History: Individuals usually complain of the sudden development of sore throat with pain on swallowing. Other symptoms may include headache, loss of appetite, fatigue, chills, and/or hoarseness. Occasionally, nausea, vomiting, or abdominal pain also may occur. Upon questioning, the individual may reveal contact with another infected individual.

Symptoms of complicated strep disease may include persistent pharyngitis, joint pain, skin rash, abdominal pain, and occasionally involuntary movements. Individuals may report the sudden appearance of blood in the urine that indicates kidney involvement. There also may be swelling around the ankles or eyes and shortness of breath or fatigue.

Physical exam: Most individuals with strep throat experience fever (over 100.4° F [38° C]) and a painful sore throat (Brusch, Choby). The throat is beefy red upon examination, and the tonsils are enlarged. White spots on the throat (collections of pus) may also be present. Lymph nodes in the neck may be tender and enlarged.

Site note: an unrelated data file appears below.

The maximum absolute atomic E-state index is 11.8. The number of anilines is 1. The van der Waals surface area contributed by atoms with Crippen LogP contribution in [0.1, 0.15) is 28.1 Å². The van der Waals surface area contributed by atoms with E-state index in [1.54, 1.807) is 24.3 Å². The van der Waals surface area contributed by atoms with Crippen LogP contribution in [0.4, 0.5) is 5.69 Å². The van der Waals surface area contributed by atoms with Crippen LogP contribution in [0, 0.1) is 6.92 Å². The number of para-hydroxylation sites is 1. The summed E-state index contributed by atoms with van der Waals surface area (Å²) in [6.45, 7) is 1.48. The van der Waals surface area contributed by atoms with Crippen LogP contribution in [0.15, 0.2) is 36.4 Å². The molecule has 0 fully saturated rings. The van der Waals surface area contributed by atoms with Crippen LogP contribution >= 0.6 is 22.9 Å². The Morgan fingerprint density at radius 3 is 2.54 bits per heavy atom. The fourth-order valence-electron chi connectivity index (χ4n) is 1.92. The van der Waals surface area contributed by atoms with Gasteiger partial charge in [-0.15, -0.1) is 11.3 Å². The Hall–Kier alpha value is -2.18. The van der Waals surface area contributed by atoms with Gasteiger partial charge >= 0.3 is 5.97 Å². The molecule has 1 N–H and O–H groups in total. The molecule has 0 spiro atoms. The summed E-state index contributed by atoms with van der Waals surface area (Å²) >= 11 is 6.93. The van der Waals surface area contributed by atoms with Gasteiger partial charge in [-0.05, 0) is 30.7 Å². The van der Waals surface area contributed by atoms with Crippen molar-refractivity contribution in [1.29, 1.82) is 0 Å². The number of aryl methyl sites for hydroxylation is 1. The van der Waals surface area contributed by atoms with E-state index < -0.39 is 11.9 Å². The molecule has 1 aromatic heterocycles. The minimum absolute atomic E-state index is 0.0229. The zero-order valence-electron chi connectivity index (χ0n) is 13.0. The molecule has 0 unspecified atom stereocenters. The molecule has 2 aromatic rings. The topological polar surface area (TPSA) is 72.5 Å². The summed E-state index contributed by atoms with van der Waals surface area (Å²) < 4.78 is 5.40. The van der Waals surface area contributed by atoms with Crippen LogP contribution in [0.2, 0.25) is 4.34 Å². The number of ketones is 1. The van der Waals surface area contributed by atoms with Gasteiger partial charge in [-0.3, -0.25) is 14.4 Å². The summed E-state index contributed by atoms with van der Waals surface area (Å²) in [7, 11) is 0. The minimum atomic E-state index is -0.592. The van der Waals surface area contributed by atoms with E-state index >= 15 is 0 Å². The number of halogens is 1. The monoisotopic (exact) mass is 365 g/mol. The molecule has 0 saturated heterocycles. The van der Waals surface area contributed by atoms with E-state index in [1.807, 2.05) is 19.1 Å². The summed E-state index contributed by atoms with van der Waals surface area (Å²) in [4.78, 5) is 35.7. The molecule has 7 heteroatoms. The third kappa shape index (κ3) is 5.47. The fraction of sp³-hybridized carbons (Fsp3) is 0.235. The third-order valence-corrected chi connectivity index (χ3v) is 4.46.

Advanced streptococcal infection can also involve the joints, causing acute arthritis that may result in multiple painful, swollen joints (polyarthritis). A red, raised rash may appear on the skin for short periods of time. If the infection has affected the heart valves, a heart murmur may be detected. Elevated blood pressure or swelling (edema) may indicate kidney involvement.